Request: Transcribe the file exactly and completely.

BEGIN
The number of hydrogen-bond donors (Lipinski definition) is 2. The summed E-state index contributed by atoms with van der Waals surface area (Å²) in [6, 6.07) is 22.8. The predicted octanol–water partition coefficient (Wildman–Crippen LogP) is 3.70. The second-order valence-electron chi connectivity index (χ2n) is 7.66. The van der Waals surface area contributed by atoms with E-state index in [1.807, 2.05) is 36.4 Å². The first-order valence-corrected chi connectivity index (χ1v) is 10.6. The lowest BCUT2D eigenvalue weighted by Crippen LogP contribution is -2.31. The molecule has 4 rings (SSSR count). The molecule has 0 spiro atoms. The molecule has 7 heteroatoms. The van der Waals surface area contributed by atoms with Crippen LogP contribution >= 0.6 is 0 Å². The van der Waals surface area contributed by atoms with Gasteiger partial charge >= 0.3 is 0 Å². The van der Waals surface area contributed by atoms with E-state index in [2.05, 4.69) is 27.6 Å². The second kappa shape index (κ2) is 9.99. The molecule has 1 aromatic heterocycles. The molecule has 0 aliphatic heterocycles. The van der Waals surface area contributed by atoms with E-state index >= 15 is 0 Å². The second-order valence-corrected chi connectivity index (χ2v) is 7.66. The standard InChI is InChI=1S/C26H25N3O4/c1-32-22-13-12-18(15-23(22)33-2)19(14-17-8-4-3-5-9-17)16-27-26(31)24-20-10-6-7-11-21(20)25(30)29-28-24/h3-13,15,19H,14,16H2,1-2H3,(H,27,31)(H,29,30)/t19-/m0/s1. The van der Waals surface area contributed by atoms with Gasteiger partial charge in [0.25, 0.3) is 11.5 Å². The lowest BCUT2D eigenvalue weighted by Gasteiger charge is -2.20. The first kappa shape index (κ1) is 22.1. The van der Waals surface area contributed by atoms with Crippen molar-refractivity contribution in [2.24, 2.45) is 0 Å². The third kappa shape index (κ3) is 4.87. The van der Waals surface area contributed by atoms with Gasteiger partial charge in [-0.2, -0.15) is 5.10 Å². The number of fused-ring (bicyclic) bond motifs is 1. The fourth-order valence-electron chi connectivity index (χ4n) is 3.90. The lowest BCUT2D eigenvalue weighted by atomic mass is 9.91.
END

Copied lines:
The number of hydrogen-bond donors (Lipinski definition) is 2. The summed E-state index contributed by atoms with van der Waals surface area (Å²) in [6, 6.07) is 22.8. The predicted octanol–water partition coefficient (Wildman–Crippen LogP) is 3.70. The second-order valence-electron chi connectivity index (χ2n) is 7.66. The van der Waals surface area contributed by atoms with E-state index in [1.807, 2.05) is 36.4 Å². The first-order valence-corrected chi connectivity index (χ1v) is 10.6. The lowest BCUT2D eigenvalue weighted by Crippen LogP contribution is -2.31. The molecule has 4 rings (SSSR count). The molecule has 0 spiro atoms. The molecule has 7 heteroatoms. The van der Waals surface area contributed by atoms with Crippen LogP contribution >= 0.6 is 0 Å². The van der Waals surface area contributed by atoms with Gasteiger partial charge >= 0.3 is 0 Å². The van der Waals surface area contributed by atoms with E-state index in [2.05, 4.69) is 27.6 Å². The second kappa shape index (κ2) is 9.99. The molecule has 1 aromatic heterocycles. The molecule has 0 aliphatic heterocycles. The van der Waals surface area contributed by atoms with E-state index >= 15 is 0 Å². The second-order valence-corrected chi connectivity index (χ2v) is 7.66. The standard InChI is InChI=1S/C26H25N3O4/c1-32-22-13-12-18(15-23(22)33-2)19(14-17-8-4-3-5-9-17)16-27-26(31)24-20-10-6-7-11-21(20)25(30)29-28-24/h3-13,15,19H,14,16H2,1-2H3,(H,27,31)(H,29,30)/t19-/m0/s1. The van der Waals surface area contributed by atoms with Gasteiger partial charge in [0.25, 0.3) is 11.5 Å². The lowest BCUT2D eigenvalue weighted by Gasteiger charge is -2.20. The first kappa shape index (κ1) is 22.1. The van der Waals surface area contributed by atoms with Crippen molar-refractivity contribution in [2.24, 2.45) is 0 Å². The third kappa shape index (κ3) is 4.87. The van der Waals surface area contributed by atoms with Gasteiger partial charge in [-0.2, -0.15) is 5.10 Å². The number of fused-ring (bicyclic) bond motifs is 1. The fourth-order valence-electron chi connectivity index (χ4n) is 3.90. The lowest BCUT2D eigenvalue weighted by atomic mass is 9.91.